By Ed Boling
As we head into Fresno City Summit 2015 we wanted to give you a quick thumbnail sketch at the conditions that birthed the City Summit movement, it’s enduring ideals, and a history of locations and speakers.
Randy White and H. Spees were among the first relocators in the Lowell Neighborhood roughly 20 years ago. Each of them shared recollections of the conditions that started the City Summit movement.
Randy White leading a breakout at Fresno City Summit 2013 in the back of Neighborhood Thrift’s box truck because of rain.
Though City Summit is only eight years old, what was happening in Fresno over 20 years ago caused the early rumblings of this movement. There were a number of great ministries operating in South Fresno in the early 90s: Salvation Army, Poverello House, Evangel Home, Evangelicals for Social Action and others.
Both Randy and H use the term Christ-centered civic renewal. This term describes the need to lean into all areas of need for long-term change. They have been very intentional about engaging the next generation with this concept. For two decades, 10 to 12 students have learned the heart of Christ-centered civic renewal at the Pink House and moved into Lowell.
H. Spees interviewing John Perkins at Fresno City Summit 2014.
There was a growing awareness that the city needed the gospel, as well as the idea that personal transformation and social transformation are closely connected. Evangelism brings you face to face with people and their needs. This proximity necessitates social response. Development takes you into the systems and structures, which are revealed to be racist, oppressive and unjust. The gospel ministers to the whole person, the whole church, and whole community.
In the early 90s, the Brookings Report revealed dramatic poverty in Fresno, especially downtown, to the rest of the world. Fresno became a full-blown urban city with all the issues the country has witnessed among urban communities. The Rodney King riots, though centered in LA, spilled over into urban neighborhoods across the nation, including Fresno. Fresno began to lose it’s soul.
During this time, the No Name Fellowship formed. The strength and uniqueness of this group was its inclusivity of multiple churches, business people, public officers, private company leaders, nonprofits, etc.
Simultaneously, other substantial groups sprang to life, impassioned for social transformation: Hope Now for Youth, One by One Leadership, Every Neighborhood Partnership, InterVarsity, Fresno Institute For Urban Leadership (FIFUL), the Pink House, Street Saints, and Youth for Christ; churches began getting much more involved holistically;ots of neighborhood groups were formed. The Fresno Business Council engaged, as well.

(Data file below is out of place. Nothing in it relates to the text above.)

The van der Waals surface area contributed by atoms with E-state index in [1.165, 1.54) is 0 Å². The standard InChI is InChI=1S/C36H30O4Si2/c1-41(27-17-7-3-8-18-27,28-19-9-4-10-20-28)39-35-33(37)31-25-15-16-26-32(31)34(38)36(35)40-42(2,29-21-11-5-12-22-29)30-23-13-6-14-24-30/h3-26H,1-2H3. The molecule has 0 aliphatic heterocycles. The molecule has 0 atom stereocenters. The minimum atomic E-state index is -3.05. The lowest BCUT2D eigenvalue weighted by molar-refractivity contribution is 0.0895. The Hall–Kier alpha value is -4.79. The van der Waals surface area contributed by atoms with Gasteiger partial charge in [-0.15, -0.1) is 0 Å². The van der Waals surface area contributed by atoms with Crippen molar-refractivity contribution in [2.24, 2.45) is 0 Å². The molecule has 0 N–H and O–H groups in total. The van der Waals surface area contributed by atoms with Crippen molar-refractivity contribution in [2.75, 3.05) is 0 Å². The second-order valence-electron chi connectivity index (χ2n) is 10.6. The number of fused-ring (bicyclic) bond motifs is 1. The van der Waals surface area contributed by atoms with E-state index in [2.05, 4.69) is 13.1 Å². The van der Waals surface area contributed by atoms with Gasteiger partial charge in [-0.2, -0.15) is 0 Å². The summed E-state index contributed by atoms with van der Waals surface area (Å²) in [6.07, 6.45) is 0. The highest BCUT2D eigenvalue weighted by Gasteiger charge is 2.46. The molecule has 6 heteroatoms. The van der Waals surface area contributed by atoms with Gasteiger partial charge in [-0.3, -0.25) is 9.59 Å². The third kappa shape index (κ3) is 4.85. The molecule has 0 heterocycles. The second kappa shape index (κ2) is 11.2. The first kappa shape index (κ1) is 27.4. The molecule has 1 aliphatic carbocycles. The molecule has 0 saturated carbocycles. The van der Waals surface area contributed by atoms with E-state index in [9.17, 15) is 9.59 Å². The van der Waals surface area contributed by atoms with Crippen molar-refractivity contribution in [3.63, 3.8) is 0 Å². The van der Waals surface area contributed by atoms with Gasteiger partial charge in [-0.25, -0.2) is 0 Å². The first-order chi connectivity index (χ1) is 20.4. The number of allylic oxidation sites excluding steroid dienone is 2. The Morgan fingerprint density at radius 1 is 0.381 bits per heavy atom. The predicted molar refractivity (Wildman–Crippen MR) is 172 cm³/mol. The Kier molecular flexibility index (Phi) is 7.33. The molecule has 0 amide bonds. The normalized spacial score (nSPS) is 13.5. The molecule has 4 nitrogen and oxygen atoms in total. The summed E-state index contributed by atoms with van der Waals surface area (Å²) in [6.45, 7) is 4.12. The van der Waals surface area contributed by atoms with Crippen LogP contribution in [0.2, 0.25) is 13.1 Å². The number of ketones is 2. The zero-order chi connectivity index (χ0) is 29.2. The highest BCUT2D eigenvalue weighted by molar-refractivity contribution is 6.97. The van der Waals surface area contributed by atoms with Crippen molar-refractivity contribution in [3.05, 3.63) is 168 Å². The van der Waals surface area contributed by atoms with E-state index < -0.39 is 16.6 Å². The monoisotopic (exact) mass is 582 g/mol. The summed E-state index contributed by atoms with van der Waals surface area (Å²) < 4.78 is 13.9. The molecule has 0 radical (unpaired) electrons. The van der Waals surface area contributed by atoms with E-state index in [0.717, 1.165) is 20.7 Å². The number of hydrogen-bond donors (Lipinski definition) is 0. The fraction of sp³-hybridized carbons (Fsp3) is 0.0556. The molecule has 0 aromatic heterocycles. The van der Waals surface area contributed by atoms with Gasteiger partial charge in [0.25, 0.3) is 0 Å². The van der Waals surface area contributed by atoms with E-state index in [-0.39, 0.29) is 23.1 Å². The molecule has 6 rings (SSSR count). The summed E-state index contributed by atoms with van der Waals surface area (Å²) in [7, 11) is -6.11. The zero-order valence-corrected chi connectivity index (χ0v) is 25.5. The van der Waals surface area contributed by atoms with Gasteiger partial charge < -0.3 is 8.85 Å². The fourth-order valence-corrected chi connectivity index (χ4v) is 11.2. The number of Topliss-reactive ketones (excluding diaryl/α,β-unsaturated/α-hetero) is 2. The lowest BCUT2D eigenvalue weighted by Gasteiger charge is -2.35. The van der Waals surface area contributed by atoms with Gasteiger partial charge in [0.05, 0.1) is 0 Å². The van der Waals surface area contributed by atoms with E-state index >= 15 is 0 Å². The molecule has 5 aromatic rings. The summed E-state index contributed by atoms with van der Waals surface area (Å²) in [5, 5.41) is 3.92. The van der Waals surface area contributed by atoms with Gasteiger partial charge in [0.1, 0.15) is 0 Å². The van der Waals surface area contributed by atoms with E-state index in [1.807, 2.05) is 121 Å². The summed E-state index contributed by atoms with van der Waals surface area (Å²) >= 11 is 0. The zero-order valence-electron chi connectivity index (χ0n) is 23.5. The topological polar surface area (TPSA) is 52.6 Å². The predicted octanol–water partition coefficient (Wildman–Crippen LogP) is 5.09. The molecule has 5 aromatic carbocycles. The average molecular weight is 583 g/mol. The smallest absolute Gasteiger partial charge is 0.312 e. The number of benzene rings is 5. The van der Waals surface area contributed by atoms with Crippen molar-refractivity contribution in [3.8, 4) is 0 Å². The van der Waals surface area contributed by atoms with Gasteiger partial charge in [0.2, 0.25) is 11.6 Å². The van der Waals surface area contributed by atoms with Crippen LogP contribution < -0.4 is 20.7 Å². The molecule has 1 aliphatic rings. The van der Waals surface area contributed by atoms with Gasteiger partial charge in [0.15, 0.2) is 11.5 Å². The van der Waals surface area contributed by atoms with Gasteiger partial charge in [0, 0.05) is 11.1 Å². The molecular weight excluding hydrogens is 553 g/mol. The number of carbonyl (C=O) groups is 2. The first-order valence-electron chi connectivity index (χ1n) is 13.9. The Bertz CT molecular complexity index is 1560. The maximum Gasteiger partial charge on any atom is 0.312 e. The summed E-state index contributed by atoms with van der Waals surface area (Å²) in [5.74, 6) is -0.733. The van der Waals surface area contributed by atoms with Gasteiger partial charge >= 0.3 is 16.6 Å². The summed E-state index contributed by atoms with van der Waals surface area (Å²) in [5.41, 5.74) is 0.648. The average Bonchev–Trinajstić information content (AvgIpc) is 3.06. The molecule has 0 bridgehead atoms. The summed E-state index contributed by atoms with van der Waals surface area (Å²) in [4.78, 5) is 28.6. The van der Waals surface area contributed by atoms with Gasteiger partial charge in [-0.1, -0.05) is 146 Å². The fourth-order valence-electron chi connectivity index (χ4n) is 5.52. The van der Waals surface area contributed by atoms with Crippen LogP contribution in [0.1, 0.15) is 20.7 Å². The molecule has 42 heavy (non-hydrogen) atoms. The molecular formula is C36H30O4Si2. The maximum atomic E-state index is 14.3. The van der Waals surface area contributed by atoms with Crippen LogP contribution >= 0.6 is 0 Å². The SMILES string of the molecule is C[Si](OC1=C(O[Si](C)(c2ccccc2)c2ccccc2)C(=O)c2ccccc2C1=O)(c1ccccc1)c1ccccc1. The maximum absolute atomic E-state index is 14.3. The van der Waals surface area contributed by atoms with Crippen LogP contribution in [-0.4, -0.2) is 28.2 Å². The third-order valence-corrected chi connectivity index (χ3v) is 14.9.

More recently, Central Valley Justice Coalition, No More Slumlords, and lots of other focused movements have emerged. Randy and H have witnessed the next generation taking hold of the needs of their city.
Twenty years later, these ideas are gaining grip in the younger generation. The current generation is so much more in tune with racial reconciliation, holistic ministry, love for the city. They are moving into tough neighborhoods and mentoring people. They see their career as critical to transforming the city, whether that career is church-based, public-centered, or private enterprise.
This is the environment that has birthed the City Summit movement. The summit has created a new normal, where Christ-centered community renewal is the new normal. Structures have grown and exist for people to join the movement in a plethora of ways. It is practical, not just theory.
Creating motivation and perspective to get people to take onramps to involvement continues to be the goal of city summit. City Summit started with about 10 to 15 people going to the national CCDA conference every year, many of whom decided to create a small, regional conference. The idea was to begin to think about community development in a standard way.
In 2008, about 50 people came together. The second year, 70 people gathered to expand the movement. And 100 people attended the third year. In 2013, it had grown to almost 400.
- In 2008, CCDA founder John Perkins answered the question, “What is CCD?” at Cornerstone Church.
- In 2009, Craig Wong spoke about the role of the church and Glen Kehrein addressed reconciliation. The location was Westside Church of God.
- In 2010, Lula Ballton discussed a practioner approach to community development and Aaron Graham illuminated immigration issues and the plight of vulnerable people. The location was Powerhouse and First Pres
- In 2011, CCDA President Noel Castellanos and Crissy Brooks were the keynote speakers. The location was The ROCK Church.
- In 2012, Jonathan Brooks was the keynote speaker at Central Community Church.
- In 2013, John Perkins returned to talk about CCD at the Christian Temple.
- In 2014, Soong-Chan Rah spoke on lament at Fresno First Baptist.
The City Summit movement is now at the point of being a stewardship issue. The original planners gained momentum, but it is now owned by a new generation. Movements are fragile. They need stewardship. Maintaining momentum requires surveying the landscape.
In order to be good stewards, 3 key questions to ask at this point in the movement include:
- Where should this go from here?
- Who are the key leaders that need encouragement?
- Who do we need to send to CCDA National?
Thanks to Randy and H for sharing their recollections and for their visionary leadership and guidance for the heart of the city of Fresno.